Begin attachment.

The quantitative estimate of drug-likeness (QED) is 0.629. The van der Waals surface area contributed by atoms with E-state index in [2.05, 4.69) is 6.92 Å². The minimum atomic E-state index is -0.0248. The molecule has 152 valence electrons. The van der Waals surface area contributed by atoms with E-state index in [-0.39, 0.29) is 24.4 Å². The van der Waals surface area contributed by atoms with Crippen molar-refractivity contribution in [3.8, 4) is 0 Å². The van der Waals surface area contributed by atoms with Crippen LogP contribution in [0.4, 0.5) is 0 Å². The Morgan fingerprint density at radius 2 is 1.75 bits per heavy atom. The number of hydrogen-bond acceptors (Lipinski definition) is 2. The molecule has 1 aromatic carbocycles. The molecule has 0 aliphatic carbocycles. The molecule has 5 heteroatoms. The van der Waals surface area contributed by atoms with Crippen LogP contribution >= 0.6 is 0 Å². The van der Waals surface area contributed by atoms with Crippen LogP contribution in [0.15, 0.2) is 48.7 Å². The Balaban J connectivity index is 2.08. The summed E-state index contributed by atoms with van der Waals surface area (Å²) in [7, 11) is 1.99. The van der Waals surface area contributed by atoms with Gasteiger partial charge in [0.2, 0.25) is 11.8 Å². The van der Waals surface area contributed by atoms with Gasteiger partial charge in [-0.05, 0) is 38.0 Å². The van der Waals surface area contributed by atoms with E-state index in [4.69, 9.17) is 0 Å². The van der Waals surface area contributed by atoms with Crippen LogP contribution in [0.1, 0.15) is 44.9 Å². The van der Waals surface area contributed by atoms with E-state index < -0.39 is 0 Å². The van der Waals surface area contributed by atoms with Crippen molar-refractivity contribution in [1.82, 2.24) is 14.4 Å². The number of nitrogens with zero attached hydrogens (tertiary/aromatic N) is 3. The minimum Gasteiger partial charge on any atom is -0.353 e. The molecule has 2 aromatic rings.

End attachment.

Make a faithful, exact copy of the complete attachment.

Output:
The quantitative estimate of drug-likeness (QED) is 0.629. The van der Waals surface area contributed by atoms with E-state index in [2.05, 4.69) is 6.92 Å². The minimum atomic E-state index is -0.0248. The molecule has 152 valence electrons. The van der Waals surface area contributed by atoms with E-state index in [-0.39, 0.29) is 24.4 Å². The van der Waals surface area contributed by atoms with Crippen molar-refractivity contribution in [3.8, 4) is 0 Å². The van der Waals surface area contributed by atoms with Crippen LogP contribution in [0.4, 0.5) is 0 Å². The Morgan fingerprint density at radius 2 is 1.75 bits per heavy atom. The number of hydrogen-bond acceptors (Lipinski definition) is 2. The molecule has 1 aromatic carbocycles. The molecule has 0 aliphatic carbocycles. The molecule has 5 heteroatoms. The van der Waals surface area contributed by atoms with Crippen LogP contribution >= 0.6 is 0 Å². The van der Waals surface area contributed by atoms with Crippen LogP contribution in [0.15, 0.2) is 48.7 Å². The Balaban J connectivity index is 2.08. The summed E-state index contributed by atoms with van der Waals surface area (Å²) in [7, 11) is 1.99. The van der Waals surface area contributed by atoms with Gasteiger partial charge in [0.2, 0.25) is 11.8 Å². The van der Waals surface area contributed by atoms with Gasteiger partial charge in [-0.05, 0) is 38.0 Å². The van der Waals surface area contributed by atoms with E-state index in [4.69, 9.17) is 0 Å². The van der Waals surface area contributed by atoms with Crippen LogP contribution in [0.1, 0.15) is 44.9 Å². The van der Waals surface area contributed by atoms with E-state index < -0.39 is 0 Å². The van der Waals surface area contributed by atoms with Crippen molar-refractivity contribution in [1.82, 2.24) is 14.4 Å². The number of nitrogens with zero attached hydrogens (tertiary/aromatic N) is 3. The minimum Gasteiger partial charge on any atom is -0.353 e. The molecule has 2 aromatic rings.